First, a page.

University of Southern California
University of Southern California
Mrs. T.H. Chan Division of Occupational Science and Occupational Therapy
Mrs. T.H. Chan Division of Occupational Science and Occupational Therapy
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Five Trojans to take AOTA awards

, in General News, Alumni News

Florence Clark to receive rarefied AOTA-AOTF Presidents’ Commendation

By Mike McNulty

Five USC Trojans will win annual awards from the American Occupational Therapy Association (AOTA). The recipients were revealed last week by AOTA and will be presented their awards during AOTA’s annual conference in April 2017, when the association will celebrate the 100-years anniversary of its 1917 founding.

Florence Clark PhD ’82, associate dean, chair and holder of the Mrs. T.H. Chan Professorship, will receive the American Occupational Therapy Association/American Occupational Therapy Foundation (AOTF) Presidents’ Commendation Award in Honor of Wilma L. West. The governing Boards of both AOTA and AOTF jointly established this prestigious award, given only rarely, to honor a respected leader of the profession who has made sustained contributions to occupational therapy over a lifetime of service. More than one-third of all recipients of this prestigious award have been Trojans, including: Wilma L. West MA ’48 (1990), Carlotta Welles MA ’53 (1991), former faculty member Lela Llorens (1997), Florence Cromwell MA ’52 (1999), Joan C. Rogers MA ’68 (2010), and Mary Foto ’66 (2016).

Administrative manager Kiley Hanish MA ’02, OTD ’11 will be a recipient of the Emerging and Innovative Practice Award, a newly established award that recognizes occupational therapy practitioners who have developed non-traditional occupational therapy practices in visionary ways to achieve significant client outcomes. Hanish developed the Return to Zero Center for Healing, which has become a resource for outreach, education, and research for women who have experienced perinatal loss. Believed to be the first of its kind in the world, Hanish’s center hosts activity-based bereavement retreats for women seeking healing after their traumatic losses to provide an opportunity for grieving mothers to gather in a safe group of like-minded women and create meaning and community.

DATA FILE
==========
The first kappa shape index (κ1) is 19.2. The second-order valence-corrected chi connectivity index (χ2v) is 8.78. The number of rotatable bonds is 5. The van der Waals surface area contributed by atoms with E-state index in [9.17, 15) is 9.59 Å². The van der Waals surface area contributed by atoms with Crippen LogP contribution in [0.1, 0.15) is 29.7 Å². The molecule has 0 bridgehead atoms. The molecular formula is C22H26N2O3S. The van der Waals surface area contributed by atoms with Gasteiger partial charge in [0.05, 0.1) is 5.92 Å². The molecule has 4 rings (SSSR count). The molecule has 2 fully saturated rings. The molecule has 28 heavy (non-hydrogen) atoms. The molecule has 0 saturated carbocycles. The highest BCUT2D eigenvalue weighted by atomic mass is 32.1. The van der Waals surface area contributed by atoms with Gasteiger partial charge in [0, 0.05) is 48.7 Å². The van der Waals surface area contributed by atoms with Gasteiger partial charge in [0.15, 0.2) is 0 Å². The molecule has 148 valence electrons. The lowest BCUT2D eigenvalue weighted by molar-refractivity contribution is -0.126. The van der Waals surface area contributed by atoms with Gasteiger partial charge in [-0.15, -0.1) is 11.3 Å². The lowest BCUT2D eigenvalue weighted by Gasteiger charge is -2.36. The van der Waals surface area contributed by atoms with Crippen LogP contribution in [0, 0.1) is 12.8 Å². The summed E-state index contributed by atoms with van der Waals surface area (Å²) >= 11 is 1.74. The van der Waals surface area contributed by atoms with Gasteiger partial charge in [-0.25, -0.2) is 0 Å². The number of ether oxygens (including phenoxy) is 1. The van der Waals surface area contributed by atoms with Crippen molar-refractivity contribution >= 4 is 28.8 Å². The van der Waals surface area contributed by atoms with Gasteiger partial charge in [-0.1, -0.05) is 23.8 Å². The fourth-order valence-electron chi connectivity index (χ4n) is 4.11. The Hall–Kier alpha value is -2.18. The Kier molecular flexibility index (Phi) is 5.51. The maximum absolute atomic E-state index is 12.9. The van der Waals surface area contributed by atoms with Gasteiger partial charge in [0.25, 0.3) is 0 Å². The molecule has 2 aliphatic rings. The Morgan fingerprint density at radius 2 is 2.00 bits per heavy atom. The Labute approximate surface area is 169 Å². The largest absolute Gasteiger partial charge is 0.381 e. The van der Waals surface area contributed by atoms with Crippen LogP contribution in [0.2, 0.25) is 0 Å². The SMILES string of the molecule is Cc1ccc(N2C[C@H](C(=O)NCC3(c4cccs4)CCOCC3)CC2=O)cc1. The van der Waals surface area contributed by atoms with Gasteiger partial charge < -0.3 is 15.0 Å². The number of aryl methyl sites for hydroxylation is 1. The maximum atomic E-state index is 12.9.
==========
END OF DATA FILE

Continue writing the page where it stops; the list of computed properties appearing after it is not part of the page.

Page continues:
Assistant professor Natalie Leland will receive the Lindy Boggs Award in recognition of significant contributions by an occupational therapist toward promoting occupational therapy in political arenas such as federal or state legislation, regulations and policies or by increasing elected officials’ appreciation of the profession. Leland has worked in conjunction with AOTA for years to promote occupational therapy through leadership in Medicare policy, as her scholarship focuses on large administrative datasets, longitudinal data analysis and geographic variation in rehabilitation services including post-acute care and nursing home settings.

Assistant clinical professor Jenny Martínez BS ’09, MA ’10, OTD ’11 will receive the Gary Kielhofner Emerging Leader Award, which recognizes emerging leadership and extraordinary service early in an occupational therapist’s career. The award is named in memory of USC alumnus and former faculty member Gary Kielhofner MA ’75 who developed the Model of Human Occupation. During her six-year career in occupational therapy, Martínez has promoted occupational therapy workforce diversity and culturally responsive care for adults from ethnically and racially diverse backgrounds through co-authoring four academic publications, participating in AOTA’s Emerging Leaders Development Program and, most recently, beginning her term as Chairperson of AOTA’s Gerontology Special Interest Section.

Alumna Bonnie Nakasuji BS ’74, MA ’94, OTD ’08 will be a recipient of the International Service Award, a newly established award that recognizes sustained and outstanding commitment to international occupational therapy service to promote a globally connected community and address global health issues. For more than 10 years, Nakasuji has been traveling to the West African country of Ghana to provide occupational therapy services to various groups and communities, including Mephibosheth Training Center, a boarding school for “handicapped” children located in a village approximately two hours’ travel outside Ghana’s capital city of Accra. More than 250 USC occupational therapy students have traveled with Nakausji to Ghana as part of international externship experiences, where the USC students practice task analysis, graded therapeutic activities, adaptive equipment evaluation and pre-vocational recommendations with the Ghanaian students.